Teacher to Teacher: Welcome to Poetry Month!
By Janice Ewing
As we ease into April, also known as “Poetry Month,” we are thrilled to welcome a pair of poetry ambassadors to our blog – Sara Holbrook and Michael Salinger. This duo has been writing and performing poetry around the world for many years, as well as inspiring others to find their own identities as poets. In our Teacher-to-Teacher spot this month, Sara and Michael dispel some common misconceptions about poetry, and then go on to make a convincing case for how it fits into and enriches any curriculum. We hope you enjoy this ‘visit’ with Sara and Michael, and we invite you to share your connections to this post, as well as your experiences with reading/listening to, writing, and teaching poetry.
by Sara Holbrook and Michael Salinger
The list of arguments not to teach poetry writing is long.
Confusing. Not rigorous enough. Not for the boys. Not aligned to the standards. Not non-fiction. And, what can I put in that grade book yawning open on the desktop? Is it fair to put a grade on kids’ feelings?
The list of reasons to lock poetry up in permanent confinement in those dangling weeks in the spring after everything else is done is even longer. School has requirements after all, assessments to be recorded, evaluations to be made. What does poetry have to do with 21st century literacy?
Poetry has it all.
Want students to produce more detailed fiction and non-fiction? Help develop their poet’s eye through list poems. Trot them down to the library or cafeteria and ask them to make a list of what they see. In the words of Joe Friday, just the facts, man. No opinions. Stack the details like Legos and watch a word picture emerge.
Want students to get a firm handle on how to take a point of view? Back to the cafeteria. Have them write a poem, “If I were a cafeteria table,” imagining what it would see or hear. Combine this lesson with a science lesson enabling writers to evidence their understanding of content learning…If I were a city mayor, a coral reef, a pioneer.
Want students to evidence understanding of figurative language? Not sure how else to do that except through writing a poem. And this better happen before the tests in the spring or everybody’s going to be in hot soup.
If you have been shying away from poetry because you are unsure how to assess it, that may be because you have been treating the genre differently. In fact, poetry lesson goals look a lot like goals for other text types.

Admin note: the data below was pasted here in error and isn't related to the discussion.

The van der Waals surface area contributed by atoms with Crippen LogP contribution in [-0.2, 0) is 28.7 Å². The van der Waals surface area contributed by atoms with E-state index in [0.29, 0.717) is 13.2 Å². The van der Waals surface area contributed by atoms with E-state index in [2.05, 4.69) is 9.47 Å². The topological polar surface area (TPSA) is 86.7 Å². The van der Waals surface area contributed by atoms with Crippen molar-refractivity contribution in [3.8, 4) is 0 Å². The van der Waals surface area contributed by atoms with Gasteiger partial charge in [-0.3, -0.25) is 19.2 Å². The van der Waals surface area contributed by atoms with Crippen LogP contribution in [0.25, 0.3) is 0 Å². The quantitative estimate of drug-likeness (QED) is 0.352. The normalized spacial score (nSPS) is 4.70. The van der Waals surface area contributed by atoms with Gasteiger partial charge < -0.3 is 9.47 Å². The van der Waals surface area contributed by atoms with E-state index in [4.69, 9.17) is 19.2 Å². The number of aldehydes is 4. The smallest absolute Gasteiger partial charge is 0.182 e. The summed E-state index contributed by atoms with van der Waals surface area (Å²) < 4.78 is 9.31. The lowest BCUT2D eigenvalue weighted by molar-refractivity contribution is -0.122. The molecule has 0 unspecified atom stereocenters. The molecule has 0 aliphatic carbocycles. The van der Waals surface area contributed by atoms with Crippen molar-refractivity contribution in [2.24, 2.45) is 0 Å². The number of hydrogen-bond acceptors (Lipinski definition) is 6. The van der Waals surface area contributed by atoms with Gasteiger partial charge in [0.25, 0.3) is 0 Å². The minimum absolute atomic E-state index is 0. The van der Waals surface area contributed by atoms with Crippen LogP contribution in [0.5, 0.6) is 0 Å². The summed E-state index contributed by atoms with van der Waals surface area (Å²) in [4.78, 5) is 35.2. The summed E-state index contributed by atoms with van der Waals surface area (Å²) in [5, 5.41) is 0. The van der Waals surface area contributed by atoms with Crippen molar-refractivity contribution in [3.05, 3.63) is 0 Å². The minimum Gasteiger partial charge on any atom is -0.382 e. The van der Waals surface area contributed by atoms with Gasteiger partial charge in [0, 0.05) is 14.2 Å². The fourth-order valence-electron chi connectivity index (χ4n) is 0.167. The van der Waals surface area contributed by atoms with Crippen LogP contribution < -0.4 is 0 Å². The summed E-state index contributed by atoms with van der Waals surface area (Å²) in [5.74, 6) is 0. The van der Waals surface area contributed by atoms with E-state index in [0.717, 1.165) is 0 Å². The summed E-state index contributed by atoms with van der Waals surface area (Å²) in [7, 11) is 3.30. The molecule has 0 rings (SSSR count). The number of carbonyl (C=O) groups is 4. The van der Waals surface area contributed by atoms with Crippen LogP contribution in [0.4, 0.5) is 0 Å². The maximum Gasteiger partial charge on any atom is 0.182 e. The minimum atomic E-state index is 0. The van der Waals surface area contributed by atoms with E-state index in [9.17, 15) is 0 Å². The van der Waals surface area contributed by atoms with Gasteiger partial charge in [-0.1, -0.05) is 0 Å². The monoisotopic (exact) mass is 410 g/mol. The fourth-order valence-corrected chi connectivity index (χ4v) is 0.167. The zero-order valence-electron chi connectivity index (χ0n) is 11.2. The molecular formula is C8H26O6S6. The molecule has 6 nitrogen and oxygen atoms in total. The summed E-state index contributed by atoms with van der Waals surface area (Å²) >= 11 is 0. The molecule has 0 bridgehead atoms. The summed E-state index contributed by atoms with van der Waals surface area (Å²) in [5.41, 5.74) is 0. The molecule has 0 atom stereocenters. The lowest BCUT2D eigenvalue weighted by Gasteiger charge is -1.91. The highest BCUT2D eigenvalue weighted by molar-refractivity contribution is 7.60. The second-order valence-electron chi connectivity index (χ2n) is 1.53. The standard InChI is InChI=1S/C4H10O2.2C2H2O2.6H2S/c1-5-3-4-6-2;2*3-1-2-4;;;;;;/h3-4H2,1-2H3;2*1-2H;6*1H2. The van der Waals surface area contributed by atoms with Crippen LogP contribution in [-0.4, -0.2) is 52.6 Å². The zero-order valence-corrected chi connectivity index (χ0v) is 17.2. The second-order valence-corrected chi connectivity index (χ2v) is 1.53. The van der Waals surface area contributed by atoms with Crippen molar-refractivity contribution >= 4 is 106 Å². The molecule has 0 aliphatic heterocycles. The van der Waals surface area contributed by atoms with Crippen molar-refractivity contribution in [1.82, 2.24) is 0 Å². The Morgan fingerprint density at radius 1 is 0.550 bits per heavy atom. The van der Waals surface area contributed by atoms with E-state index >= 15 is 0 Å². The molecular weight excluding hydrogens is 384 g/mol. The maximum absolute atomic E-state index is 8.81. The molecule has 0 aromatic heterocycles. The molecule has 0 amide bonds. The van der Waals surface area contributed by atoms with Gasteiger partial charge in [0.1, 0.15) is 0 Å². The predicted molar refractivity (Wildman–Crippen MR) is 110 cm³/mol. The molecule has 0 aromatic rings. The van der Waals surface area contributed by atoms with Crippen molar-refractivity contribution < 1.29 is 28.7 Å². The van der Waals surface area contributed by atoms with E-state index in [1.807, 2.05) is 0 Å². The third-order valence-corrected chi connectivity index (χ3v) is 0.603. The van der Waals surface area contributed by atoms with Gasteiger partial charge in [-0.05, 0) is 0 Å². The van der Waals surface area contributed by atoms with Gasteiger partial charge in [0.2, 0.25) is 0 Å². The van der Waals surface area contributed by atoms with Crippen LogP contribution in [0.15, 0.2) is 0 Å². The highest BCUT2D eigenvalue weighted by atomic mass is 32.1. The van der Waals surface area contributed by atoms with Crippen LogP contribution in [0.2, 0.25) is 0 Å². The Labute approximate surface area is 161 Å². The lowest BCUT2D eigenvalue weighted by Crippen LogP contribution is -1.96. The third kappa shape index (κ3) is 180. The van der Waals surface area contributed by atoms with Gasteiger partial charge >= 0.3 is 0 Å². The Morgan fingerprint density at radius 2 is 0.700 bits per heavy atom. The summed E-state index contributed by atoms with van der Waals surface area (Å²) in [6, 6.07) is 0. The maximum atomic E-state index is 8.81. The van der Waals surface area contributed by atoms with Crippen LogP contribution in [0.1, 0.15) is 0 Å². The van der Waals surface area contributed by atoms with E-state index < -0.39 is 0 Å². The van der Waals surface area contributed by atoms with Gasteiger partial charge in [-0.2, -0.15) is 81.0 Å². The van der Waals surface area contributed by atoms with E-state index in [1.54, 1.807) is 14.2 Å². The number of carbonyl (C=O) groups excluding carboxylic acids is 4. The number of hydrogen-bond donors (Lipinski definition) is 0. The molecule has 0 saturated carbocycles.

“For poems are not as people think, simply emotions, (one has emotions
early enough) they are experiences.” ~Rainer Maria Rilke
First, accept Rilke’s philosophy that poetry is not about feelings, it is about experience. Or at least try it on for size. Think about your favorite poems, weren’t they about real events? Something recognizable that caused you to make a connection?
Good start. Now lose that workbook on poetic forms. Seriously, weren’t you looking for a fire starter during these waning days of cold weather? Don’t you need a doorstop? Not a metaphorical one, a real one, you know, one that holds the door open to let new ideas in. Teaching poetry by form (hint: diamantes do not exist in the wild) is a five-ton boulder blocking students searching to find their own voices. Let it go.
Start here instead: Establish a few goals for your poetry writing assignment, such as:
- Demonstrates an ability to use figurative language.
- Demonstrates an ability to use sensory detail.
- Demonstrates an ability to use visual language (you see where this is going here, establish your writing assessment goals prior to the lesson.
Add a content area lesson:
- Demonstrates knowledge of photosynthesis
- Demonstrates knowledge of pyramids
- Demonstrates knowledge of (this list is endless and this article has a word limit). You get the picture.
Guide your students to write about the world around them. Explain that a poem that only expresses the writer’s feelings is only half done. A poem needs to evoke feeling in the reader.
If student writers can get good at that, they have come a long way in developing communication skills that will buoy them through the tests and beyond.
Poetry isn’t the icing on the end-of-the-year cupcakes. It’s the flour and water of literacy lessons.
About the Authors
Sara Holbrook is a full-time educator, and author/poet of more than a dozen books for children, adults, and teachers. Her latest book, The Enemy: Detroit, 1954, a stunning historical novel of character, tells the story of a young girl’s struggles and triumphs in the aftermath of World War II.
Michael Salinger has been writing and performing poetry and fiction for over 20 years. In this time he has become a fixture in the performance poetry and education community performing and teaching in over 200 cities in 35 countries. His latest collection – A Bear in the Kitchen – was published by Red Giant books in 2013. He has co-authored three professional books with author Sara Holbrook.
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